CAPRICORN: Woodrow Wilson - December 28: Self-appointed spokesperson for all the American people...or so he thought. Not so great at running a country. Andrew Johnson - December 29: After failing to find practical ways to end slavery and re-embrace the South, was censured and nearly impeached by the Radicals, who had enacted laws restricting the powers of the President. Millard Fillmore - January 7: Rose from rags to riches and then to the White House, but couldn't please enough people to stay in power for a second term. Richard Nixon - January 9: Thought he had all his pieces put together, but upon elevating himself (in his mind) to King, had a very famous fall. credit:jalopnik.com
AQUARIUS: William McKinley- January 29: Chased the Spanish out of Cuba, then annexed the Philippines, Guam and Puerto Rico. Franklin D. Roosevelt - January 30: Believed so strongly in his causes, he was certain he could be President forever. Ronald Reagan - February 6: Had a vision, then rammed it down America's throat. Code name: "Ron-bo." William Henry Harrison - February 9: His firm belief in acquiring more Indian land got us the Curse of Tecumseh. Thanks, man. Abraham Lincoln - February 12: Suffered a lot of angst over the Civil War, but never flinched when it came to defending the principles that kept him fighting it.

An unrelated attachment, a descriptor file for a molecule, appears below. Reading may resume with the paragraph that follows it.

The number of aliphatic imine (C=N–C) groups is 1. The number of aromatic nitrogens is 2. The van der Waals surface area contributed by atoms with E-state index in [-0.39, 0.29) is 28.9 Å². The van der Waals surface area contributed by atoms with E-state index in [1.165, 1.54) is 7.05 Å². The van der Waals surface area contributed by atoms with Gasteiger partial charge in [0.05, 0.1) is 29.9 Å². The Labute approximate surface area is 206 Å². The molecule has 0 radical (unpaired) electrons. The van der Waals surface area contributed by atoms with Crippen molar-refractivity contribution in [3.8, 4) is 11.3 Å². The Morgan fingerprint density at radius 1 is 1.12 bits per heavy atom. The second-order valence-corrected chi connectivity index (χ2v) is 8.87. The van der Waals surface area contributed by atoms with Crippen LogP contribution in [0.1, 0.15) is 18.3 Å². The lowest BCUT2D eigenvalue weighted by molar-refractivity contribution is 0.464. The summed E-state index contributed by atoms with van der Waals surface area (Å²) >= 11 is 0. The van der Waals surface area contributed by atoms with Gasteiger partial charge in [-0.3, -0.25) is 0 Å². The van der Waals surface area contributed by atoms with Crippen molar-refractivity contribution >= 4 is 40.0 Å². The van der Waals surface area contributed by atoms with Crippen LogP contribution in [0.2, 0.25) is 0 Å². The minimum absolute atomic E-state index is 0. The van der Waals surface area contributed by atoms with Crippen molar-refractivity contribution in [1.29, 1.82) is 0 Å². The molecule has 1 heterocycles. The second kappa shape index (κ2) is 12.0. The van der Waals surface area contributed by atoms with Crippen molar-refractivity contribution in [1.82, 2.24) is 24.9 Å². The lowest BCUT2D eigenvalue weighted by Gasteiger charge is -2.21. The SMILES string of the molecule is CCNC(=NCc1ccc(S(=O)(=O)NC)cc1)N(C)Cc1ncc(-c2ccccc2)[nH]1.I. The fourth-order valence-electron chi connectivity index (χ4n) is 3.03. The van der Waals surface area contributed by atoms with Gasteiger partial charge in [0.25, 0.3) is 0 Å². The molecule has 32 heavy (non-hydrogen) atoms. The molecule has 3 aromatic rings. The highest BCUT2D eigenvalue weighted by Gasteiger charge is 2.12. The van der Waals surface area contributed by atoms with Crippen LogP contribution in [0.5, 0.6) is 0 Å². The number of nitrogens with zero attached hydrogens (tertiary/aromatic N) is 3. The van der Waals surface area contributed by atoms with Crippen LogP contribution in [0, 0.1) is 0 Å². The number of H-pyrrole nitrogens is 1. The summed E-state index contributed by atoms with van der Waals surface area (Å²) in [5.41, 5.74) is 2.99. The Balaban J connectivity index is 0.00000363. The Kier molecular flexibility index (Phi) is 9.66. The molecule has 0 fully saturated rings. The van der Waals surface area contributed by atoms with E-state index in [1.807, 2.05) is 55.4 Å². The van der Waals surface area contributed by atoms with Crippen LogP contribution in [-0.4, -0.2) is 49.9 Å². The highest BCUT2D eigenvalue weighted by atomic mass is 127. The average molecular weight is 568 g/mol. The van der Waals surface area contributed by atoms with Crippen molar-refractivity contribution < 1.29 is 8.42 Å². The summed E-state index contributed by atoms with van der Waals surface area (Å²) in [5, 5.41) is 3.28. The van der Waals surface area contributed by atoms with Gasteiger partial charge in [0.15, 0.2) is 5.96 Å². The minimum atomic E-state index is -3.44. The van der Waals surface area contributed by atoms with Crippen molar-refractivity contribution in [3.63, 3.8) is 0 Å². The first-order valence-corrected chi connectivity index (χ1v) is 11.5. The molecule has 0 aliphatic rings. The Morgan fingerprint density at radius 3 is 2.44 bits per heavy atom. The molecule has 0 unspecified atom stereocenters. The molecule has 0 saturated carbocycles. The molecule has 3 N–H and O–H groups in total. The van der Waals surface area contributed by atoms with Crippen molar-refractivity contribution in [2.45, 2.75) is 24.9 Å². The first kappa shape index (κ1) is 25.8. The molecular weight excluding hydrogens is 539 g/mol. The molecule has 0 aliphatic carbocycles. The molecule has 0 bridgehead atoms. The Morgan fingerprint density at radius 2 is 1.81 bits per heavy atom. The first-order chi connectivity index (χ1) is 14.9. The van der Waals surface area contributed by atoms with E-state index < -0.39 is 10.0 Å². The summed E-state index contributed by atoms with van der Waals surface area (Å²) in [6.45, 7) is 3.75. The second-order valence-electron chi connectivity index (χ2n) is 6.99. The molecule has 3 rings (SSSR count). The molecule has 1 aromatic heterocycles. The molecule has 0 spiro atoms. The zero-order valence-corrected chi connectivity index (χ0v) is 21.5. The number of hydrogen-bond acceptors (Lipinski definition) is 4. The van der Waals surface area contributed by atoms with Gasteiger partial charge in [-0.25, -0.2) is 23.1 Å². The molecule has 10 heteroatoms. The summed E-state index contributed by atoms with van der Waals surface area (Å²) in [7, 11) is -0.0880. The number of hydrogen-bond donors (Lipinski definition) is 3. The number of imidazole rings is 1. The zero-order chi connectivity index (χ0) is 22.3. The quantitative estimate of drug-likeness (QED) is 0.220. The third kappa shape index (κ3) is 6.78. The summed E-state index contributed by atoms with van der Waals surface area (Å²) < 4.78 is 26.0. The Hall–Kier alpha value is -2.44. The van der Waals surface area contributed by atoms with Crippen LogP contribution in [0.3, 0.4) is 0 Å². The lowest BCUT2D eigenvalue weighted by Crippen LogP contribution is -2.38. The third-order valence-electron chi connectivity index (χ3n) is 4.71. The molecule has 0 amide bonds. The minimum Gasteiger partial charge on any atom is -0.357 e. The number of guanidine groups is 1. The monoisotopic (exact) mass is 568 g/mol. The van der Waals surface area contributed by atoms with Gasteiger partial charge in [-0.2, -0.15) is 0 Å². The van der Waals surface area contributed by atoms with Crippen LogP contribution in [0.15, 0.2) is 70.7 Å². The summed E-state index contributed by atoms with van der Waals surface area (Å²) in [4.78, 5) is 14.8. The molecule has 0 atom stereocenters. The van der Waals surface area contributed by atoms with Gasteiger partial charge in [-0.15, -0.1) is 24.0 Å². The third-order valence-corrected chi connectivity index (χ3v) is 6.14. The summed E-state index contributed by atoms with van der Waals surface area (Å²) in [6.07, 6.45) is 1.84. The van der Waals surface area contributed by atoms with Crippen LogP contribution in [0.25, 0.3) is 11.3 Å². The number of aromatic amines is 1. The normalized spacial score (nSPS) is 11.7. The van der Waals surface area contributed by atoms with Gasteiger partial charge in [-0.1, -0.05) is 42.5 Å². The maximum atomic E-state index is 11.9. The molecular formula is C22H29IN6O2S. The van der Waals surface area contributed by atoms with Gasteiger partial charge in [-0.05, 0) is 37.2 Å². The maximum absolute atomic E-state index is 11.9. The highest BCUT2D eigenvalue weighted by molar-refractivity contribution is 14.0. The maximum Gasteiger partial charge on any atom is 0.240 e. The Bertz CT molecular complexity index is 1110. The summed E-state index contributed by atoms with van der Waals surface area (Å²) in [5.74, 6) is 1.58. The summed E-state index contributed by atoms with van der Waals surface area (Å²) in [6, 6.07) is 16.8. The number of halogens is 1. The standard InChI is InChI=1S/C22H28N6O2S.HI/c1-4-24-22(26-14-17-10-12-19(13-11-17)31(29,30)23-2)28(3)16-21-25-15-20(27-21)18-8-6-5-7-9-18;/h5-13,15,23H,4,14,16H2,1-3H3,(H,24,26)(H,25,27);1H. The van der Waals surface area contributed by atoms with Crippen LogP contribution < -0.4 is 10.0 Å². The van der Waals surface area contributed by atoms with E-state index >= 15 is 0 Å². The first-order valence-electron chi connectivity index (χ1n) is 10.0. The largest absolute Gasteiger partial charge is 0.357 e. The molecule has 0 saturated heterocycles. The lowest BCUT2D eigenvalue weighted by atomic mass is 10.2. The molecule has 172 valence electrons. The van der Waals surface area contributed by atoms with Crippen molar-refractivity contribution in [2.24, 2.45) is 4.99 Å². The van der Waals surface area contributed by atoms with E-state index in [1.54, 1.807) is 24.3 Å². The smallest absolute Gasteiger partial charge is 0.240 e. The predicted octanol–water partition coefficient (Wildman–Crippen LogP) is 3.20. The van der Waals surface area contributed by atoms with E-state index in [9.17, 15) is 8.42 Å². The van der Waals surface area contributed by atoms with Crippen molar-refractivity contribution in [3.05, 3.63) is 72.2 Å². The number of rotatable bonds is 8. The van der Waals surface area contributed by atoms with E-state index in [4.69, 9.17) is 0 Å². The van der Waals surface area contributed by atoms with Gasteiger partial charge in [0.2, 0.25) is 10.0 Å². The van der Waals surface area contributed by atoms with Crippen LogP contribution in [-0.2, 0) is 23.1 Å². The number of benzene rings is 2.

PISCES George Washington - February 22: Said he could never tell a lie - but forgot he was a Pisces! Andrew Jackson - March 15: He believed Government duties could be "so plain and simple" that offices should rotate among deserving applicants. If only... James Madison - March 16: Gave in to peer pressure, and before he knew it, was rather unsafely ensconced in the War of 1812. Grover Cleveland - March 18: Got elected, served four years, waited four more, then repeated the pattern. One more thing before we let our 44 heroes go. Despite the cheap shots that were taken here, I still believe we should respect anyone, well, almost anyone, who'd be willing to take on the daunting task of being POTUS. Like all of us, and all the signs, these people have done silly and stupid things; but they were also, by and large, idealistic, earnest and very generous with their love of country. ReadTheStars salutes them.
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Last Updated on Friday, 17 February 2012 04:20